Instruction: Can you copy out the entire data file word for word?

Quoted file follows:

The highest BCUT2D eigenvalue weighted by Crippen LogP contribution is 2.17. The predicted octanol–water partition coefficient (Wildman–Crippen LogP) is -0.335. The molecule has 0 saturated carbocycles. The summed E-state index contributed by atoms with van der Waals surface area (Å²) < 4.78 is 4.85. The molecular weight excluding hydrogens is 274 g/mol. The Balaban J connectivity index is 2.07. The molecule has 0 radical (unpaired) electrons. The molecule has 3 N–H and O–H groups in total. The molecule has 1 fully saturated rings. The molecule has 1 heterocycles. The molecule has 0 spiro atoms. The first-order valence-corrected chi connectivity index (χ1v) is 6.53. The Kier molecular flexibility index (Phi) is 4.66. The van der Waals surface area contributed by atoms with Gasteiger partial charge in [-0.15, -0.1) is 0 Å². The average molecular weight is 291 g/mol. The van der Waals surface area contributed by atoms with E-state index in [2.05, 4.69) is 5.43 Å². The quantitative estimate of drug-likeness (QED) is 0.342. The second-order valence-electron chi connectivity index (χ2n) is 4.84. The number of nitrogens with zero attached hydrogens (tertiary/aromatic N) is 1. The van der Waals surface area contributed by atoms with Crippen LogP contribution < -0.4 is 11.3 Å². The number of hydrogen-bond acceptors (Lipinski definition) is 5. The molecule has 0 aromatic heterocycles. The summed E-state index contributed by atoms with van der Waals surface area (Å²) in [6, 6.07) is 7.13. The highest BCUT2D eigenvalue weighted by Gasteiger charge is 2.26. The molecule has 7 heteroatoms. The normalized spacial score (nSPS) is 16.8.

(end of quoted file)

The highest BCUT2D eigenvalue weighted by Crippen LogP contribution is 2.17. The predicted octanol–water partition coefficient (Wildman–Crippen LogP) is -0.335. The molecule has 0 saturated carbocycles. The summed E-state index contributed by atoms with van der Waals surface area (Å²) < 4.78 is 4.85. The molecular weight excluding hydrogens is 274 g/mol. The Balaban J connectivity index is 2.07. The molecule has 0 radical (unpaired) electrons. The molecule has 3 N–H and O–H groups in total. The molecule has 1 fully saturated rings. The molecule has 1 heterocycles. The molecule has 0 spiro atoms. The first-order valence-corrected chi connectivity index (χ1v) is 6.53. The Kier molecular flexibility index (Phi) is 4.66. The van der Waals surface area contributed by atoms with Gasteiger partial charge in [-0.15, -0.1) is 0 Å². The average molecular weight is 291 g/mol. The van der Waals surface area contributed by atoms with E-state index in [2.05, 4.69) is 5.43 Å². The quantitative estimate of drug-likeness (QED) is 0.342. The second-order valence-electron chi connectivity index (χ2n) is 4.84. The number of nitrogens with zero attached hydrogens (tertiary/aromatic N) is 1. The van der Waals surface area contributed by atoms with Crippen LogP contribution < -0.4 is 11.3 Å². The number of hydrogen-bond acceptors (Lipinski definition) is 5. The molecule has 0 aromatic heterocycles. The summed E-state index contributed by atoms with van der Waals surface area (Å²) in [6, 6.07) is 7.13. The highest BCUT2D eigenvalue weighted by Gasteiger charge is 2.26. The molecule has 7 heteroatoms. The normalized spacial score (nSPS) is 16.8.